A bug or perl sucks

Discussion in 'Perl' started by Steven Zhang, Sep 20, 2004.

  1. Steven Zhang

    Steven Zhang Guest

    Run a program like this:
    perl c:\temp\test.pl -d "c:\program files\" -f "some file".

    Getopt::Long

    Getoptions is unable to correctly parse the options. You have to do some
    thing like this:
    perl c:\testl.pl -d "c:\program files\\" -f "some file"
    Steven Zhang, Sep 20, 2004
    #1
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  2. Steven Zhang wrote:
    > Run a program like this:
    > perl c:\temp\test.pl -d "c:\program files\" -f "some file".
    >
    > Getopt::Long
    >
    > Getoptions is unable to correctly parse the options.


    This statement is close to useless.
    What do you expect the result of Getoptions to be, what do you actually
    observe, and in how far do those two differ?

    > You have to do
    > some thing like this:
    > perl c:\testl.pl -d "c:\program files\\" -f "some file"


    Do something like this to achive _what_?

    Please post a minimal, but complete program that demonstrates your problem.
    I'm sure someone will be able to help you.

    jue
    Jürgen Exner, Sep 20, 2004
    #2
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  3. Steven Zhang

    Steven Zhang Guest

    The problem is: it is not consistent. The first "\" does not interpolate.
    However, the last "\" gets interpolated, which escapses the close double
    quote.

    E.g, if it is -d "c:\\program files\\", the parsed value of option d will
    be: c:\\program file\. If the options are -d "c:\program files\" -f ..., the
    value of option d is: c:\program files" -f ... and no value of option f.

    Here is the code:

    use Getopt::Long ;

    our $Usage = "Usage: test.pl -d=<full path> -f=<a filename\n";

    our %options = ();

    unless ( GetOptions ( \%options,

    'd=s',

    'f=s',

    'help',

    ) ) {


    print ( $Usage ) && exit( 1 );

    }

    print "option d: ".$options{"d"}."\n" if $options{"d"};

    print "option f: ".$options{"f"}."\n" if $options{"f"};

    unless ( $options{"f"}) {

    print ( $Usage ) && exit( 1 );

    }

    "Jürgen Exner" <> wrote in message
    news:E5H3d.6227$vd1.4809@trnddc03...
    > Steven Zhang wrote:
    > > Run a program like this:
    > > perl c:\temp\test.pl -d "c:\program files\" -f "some file".
    > >
    > > Getopt::Long
    > >
    > > Getoptions is unable to correctly parse the options.

    >
    > This statement is close to useless.
    > What do you expect the result of Getoptions to be, what do you actually
    > observe, and in how far do those two differ?
    >
    > > You have to do
    > > some thing like this:
    > > perl c:\testl.pl -d "c:\program files\\" -f "some file"

    >
    > Do something like this to achive _what_?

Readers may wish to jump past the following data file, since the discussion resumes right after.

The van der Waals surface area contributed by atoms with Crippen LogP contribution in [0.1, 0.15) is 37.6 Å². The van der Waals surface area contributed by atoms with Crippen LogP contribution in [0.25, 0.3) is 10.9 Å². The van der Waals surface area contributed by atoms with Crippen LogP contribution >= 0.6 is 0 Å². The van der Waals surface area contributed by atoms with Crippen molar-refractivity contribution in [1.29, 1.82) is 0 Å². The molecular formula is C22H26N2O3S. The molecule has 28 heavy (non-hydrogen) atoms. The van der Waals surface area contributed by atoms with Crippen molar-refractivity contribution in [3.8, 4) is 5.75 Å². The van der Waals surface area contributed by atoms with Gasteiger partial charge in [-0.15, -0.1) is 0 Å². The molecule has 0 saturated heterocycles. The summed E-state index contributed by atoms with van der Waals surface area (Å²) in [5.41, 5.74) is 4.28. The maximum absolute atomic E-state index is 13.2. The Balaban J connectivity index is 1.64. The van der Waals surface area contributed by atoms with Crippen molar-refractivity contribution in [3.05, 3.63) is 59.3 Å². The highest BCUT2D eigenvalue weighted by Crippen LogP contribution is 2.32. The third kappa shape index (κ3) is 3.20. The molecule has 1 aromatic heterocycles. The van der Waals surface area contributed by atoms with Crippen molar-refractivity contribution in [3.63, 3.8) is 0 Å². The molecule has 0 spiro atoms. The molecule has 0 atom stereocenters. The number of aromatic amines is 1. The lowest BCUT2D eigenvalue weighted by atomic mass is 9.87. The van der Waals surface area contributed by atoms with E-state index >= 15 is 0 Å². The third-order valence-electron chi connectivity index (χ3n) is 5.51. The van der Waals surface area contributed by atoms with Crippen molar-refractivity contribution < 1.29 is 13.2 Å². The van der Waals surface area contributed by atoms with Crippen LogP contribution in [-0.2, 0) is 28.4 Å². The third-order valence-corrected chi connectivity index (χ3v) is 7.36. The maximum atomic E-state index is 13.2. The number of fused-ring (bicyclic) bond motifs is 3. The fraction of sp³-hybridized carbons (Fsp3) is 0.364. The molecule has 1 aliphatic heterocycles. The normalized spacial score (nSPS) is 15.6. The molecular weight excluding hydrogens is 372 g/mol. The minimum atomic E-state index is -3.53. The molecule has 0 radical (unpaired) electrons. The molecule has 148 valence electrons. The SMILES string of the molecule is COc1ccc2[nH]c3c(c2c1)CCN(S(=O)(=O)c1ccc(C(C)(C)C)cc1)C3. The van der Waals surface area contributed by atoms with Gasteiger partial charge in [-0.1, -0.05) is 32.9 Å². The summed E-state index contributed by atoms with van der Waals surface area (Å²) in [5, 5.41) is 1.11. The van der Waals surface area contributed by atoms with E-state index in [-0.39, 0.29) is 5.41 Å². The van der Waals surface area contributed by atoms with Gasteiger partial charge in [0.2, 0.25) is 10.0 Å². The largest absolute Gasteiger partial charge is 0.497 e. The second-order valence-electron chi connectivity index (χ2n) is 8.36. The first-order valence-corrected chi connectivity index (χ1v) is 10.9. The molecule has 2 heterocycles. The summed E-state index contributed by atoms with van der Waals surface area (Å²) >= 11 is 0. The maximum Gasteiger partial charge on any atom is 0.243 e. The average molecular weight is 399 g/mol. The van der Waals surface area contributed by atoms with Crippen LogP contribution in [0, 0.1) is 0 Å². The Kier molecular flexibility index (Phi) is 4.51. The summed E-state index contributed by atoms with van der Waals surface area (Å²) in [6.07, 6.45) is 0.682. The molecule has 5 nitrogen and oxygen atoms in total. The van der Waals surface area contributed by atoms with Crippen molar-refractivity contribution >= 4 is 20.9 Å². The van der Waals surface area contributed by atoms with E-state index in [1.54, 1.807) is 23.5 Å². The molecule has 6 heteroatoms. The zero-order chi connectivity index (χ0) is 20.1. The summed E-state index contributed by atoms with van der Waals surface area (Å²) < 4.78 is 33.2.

>
    > Please post a minimal, but complete program that demonstrates your

    problem.
    > I'm sure someone will be able to help you.
    >
    > jue
    >
    >
    Steven Zhang, Sep 20, 2004
    #3
  4. Steven Zhang

    Eric Guest

    This sounds more like a shell type issue, even in Windows the command
    line has to make sense of what you are typing before Perl gets it.

    For example I often find it a major pain that I have to do this:

    find ./ -name \*.pm

    Just the *.pm won't work.

    # find ./ -name *.pm
    find: Application.pm: unknown option

    This is because of globbing, but I wonder if the / problem you are
    having is something along the same lines.

    Thanks,

    Eric


    Steven Zhang wrote:

    > The problem is: it is not consistent. The first "\" does not interpolate.
    > However, the last "\" gets interpolated, which escapses the close double
    > quote.
    >
    > E.g, if it is -d "c:\\program files\\", the parsed value of option d will
    > be: c:\\program file\. If the options are -d "c:\program files\" -f ..., the
    > value of option d is: c:\program files" -f ... and no value of option f.
    >
    > Here is the code:
    >
    > use Getopt::Long ;
    >
    > our $Usage = "Usage: test.pl -d=<full path> -f=<a filename\n";
    >
    > our %options = ();
    >
    > unless ( GetOptions ( \%options,
    >
    > 'd=s',
    >
    > 'f=s',
    >
    > 'help',
    >
    > ) ) {
    >
    >
    > print ( $Usage ) && exit( 1 );
    >
    > }
    >
    > print "option d: ".$options{"d"}."\n" if $options{"d"};
    >
    > print "option f: ".$options{"f"}."\n" if $options{"f"};
    >
    > unless ( $options{"f"}) {
    >
    > print ( $Usage ) && exit( 1 );
    >
    > }
    >
    > "Jürgen Exner" <> wrote in message
    > news:E5H3d.6227$vd1.4809@trnddc03...
    >
    >>Steven Zhang wrote:
    >>
    >>>Run a program like this:
    >>>perl c:\temp\test.pl -d "c:\program files\" -f "some file".
    >>>
    >>>Getopt::Long
    >>>
    >>>Getoptions is unable to correctly parse the options.

    >>
    >>This statement is close to useless.
    >>What do you expect the result of Getoptions to be, what do you actually
    >>observe, and in how far do those two differ?
    >>
    >>
    >>>You have to do
    >>>some thing like this:
    >>>perl c:\testl.pl -d "c:\program files\\" -f "some file"

    >>
    >>Do something like this to achive _what_?
    >>
    >>Please post a minimal, but complete program that demonstrates your

    >
    > problem.
    >
    >>I'm sure someone will be able to help you.
    >>
    >>jue
    >>
    >>

    >
    >
    >
    Eric, Sep 21, 2004
    #4
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